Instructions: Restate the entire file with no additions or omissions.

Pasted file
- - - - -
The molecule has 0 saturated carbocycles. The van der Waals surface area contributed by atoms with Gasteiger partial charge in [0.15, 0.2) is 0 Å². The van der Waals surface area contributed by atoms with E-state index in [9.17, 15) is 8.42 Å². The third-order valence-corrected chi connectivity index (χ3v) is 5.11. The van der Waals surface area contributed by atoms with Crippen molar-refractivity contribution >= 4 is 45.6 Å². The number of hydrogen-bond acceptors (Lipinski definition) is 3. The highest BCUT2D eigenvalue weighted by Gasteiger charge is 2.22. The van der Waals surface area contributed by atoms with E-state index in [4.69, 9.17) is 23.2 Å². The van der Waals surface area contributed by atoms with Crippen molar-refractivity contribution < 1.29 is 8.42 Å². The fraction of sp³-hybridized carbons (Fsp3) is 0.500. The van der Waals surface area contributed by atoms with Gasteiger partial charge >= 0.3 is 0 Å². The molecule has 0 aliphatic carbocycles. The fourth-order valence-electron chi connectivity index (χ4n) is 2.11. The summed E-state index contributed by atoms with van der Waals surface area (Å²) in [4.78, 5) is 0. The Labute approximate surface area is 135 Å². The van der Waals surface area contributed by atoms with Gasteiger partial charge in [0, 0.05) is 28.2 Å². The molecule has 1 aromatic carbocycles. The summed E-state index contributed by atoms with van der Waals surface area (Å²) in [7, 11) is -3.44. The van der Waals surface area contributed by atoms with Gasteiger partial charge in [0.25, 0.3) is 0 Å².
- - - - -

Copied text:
The molecule has 0 saturated carbocycles. The van der Waals surface area contributed by atoms with Gasteiger partial charge in [0.15, 0.2) is 0 Å². The van der Waals surface area contributed by atoms with E-state index in [9.17, 15) is 8.42 Å². The third-order valence-corrected chi connectivity index (χ3v) is 5.11. The van der Waals surface area contributed by atoms with Crippen molar-refractivity contribution >= 4 is 45.6 Å². The number of hydrogen-bond acceptors (Lipinski definition) is 3. The highest BCUT2D eigenvalue weighted by Gasteiger charge is 2.22. The van der Waals surface area contributed by atoms with E-state index in [4.69, 9.17) is 23.2 Å². The van der Waals surface area contributed by atoms with Crippen molar-refractivity contribution < 1.29 is 8.42 Å². The fraction of sp³-hybridized carbons (Fsp3) is 0.500. The van der Waals surface area contributed by atoms with Gasteiger partial charge >= 0.3 is 0 Å². The molecule has 0 aliphatic carbocycles. The fourth-order valence-electron chi connectivity index (χ4n) is 2.11. The summed E-state index contributed by atoms with van der Waals surface area (Å²) in [4.78, 5) is 0. The Labute approximate surface area is 135 Å². The van der Waals surface area contributed by atoms with Gasteiger partial charge in [0, 0.05) is 28.2 Å². The molecule has 1 aromatic carbocycles. The summed E-state index contributed by atoms with van der Waals surface area (Å²) in [7, 11) is -3.44. The van der Waals surface area contributed by atoms with Gasteiger partial charge in [0.25, 0.3) is 0 Å².